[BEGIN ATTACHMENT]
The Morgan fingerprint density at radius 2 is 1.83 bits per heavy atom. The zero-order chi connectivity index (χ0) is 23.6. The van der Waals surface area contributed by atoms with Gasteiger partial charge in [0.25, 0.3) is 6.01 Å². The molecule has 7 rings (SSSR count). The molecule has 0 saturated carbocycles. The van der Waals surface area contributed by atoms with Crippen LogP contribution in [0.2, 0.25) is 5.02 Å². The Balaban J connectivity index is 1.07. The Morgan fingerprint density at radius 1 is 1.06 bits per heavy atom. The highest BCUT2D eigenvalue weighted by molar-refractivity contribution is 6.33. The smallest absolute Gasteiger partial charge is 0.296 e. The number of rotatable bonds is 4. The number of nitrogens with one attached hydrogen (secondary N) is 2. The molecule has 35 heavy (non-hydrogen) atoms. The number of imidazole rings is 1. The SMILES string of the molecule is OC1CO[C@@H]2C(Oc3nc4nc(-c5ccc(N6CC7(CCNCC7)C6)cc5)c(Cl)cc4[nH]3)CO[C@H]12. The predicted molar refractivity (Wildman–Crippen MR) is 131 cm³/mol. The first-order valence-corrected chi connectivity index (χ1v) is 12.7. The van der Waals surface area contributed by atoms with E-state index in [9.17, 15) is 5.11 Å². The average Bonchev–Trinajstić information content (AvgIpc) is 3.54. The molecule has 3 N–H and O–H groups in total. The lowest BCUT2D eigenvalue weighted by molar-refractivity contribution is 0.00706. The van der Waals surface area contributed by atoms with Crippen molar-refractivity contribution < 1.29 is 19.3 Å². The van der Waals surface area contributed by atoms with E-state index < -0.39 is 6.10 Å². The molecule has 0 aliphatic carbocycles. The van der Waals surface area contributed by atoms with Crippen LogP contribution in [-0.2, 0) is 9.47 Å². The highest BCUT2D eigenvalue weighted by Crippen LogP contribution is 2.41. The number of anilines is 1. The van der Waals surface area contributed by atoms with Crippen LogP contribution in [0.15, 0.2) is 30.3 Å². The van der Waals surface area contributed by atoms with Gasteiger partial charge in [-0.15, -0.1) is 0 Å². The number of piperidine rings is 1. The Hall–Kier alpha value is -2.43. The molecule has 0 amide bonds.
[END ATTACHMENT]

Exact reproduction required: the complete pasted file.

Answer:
The Morgan fingerprint density at radius 2 is 1.83 bits per heavy atom. The zero-order chi connectivity index (χ0) is 23.6. The van der Waals surface area contributed by atoms with Gasteiger partial charge in [0.25, 0.3) is 6.01 Å². The molecule has 7 rings (SSSR count). The molecule has 0 saturated carbocycles. The van der Waals surface area contributed by atoms with Crippen LogP contribution in [0.2, 0.25) is 5.02 Å². The Balaban J connectivity index is 1.07. The Morgan fingerprint density at radius 1 is 1.06 bits per heavy atom. The highest BCUT2D eigenvalue weighted by molar-refractivity contribution is 6.33. The smallest absolute Gasteiger partial charge is 0.296 e. The number of rotatable bonds is 4. The number of nitrogens with one attached hydrogen (secondary N) is 2. The molecule has 35 heavy (non-hydrogen) atoms. The number of imidazole rings is 1. The SMILES string of the molecule is OC1CO[C@@H]2C(Oc3nc4nc(-c5ccc(N6CC7(CCNCC7)C6)cc5)c(Cl)cc4[nH]3)CO[C@H]12. The predicted molar refractivity (Wildman–Crippen MR) is 131 cm³/mol. The first-order valence-corrected chi connectivity index (χ1v) is 12.7. The van der Waals surface area contributed by atoms with E-state index in [9.17, 15) is 5.11 Å². The average Bonchev–Trinajstić information content (AvgIpc) is 3.54. The molecule has 3 N–H and O–H groups in total. The lowest BCUT2D eigenvalue weighted by molar-refractivity contribution is 0.00706. The van der Waals surface area contributed by atoms with Crippen molar-refractivity contribution < 1.29 is 19.3 Å². The van der Waals surface area contributed by atoms with E-state index < -0.39 is 6.10 Å². The molecule has 0 aliphatic carbocycles. The van der Waals surface area contributed by atoms with Crippen LogP contribution in [-0.2, 0) is 9.47 Å². The highest BCUT2D eigenvalue weighted by Crippen LogP contribution is 2.41. The number of anilines is 1. The van der Waals surface area contributed by atoms with Crippen LogP contribution in [0.15, 0.2) is 30.3 Å². The van der Waals surface area contributed by atoms with Gasteiger partial charge in [-0.15, -0.1) is 0 Å². The number of piperidine rings is 1. The Hall–Kier alpha value is -2.43. The molecule has 0 amide bonds.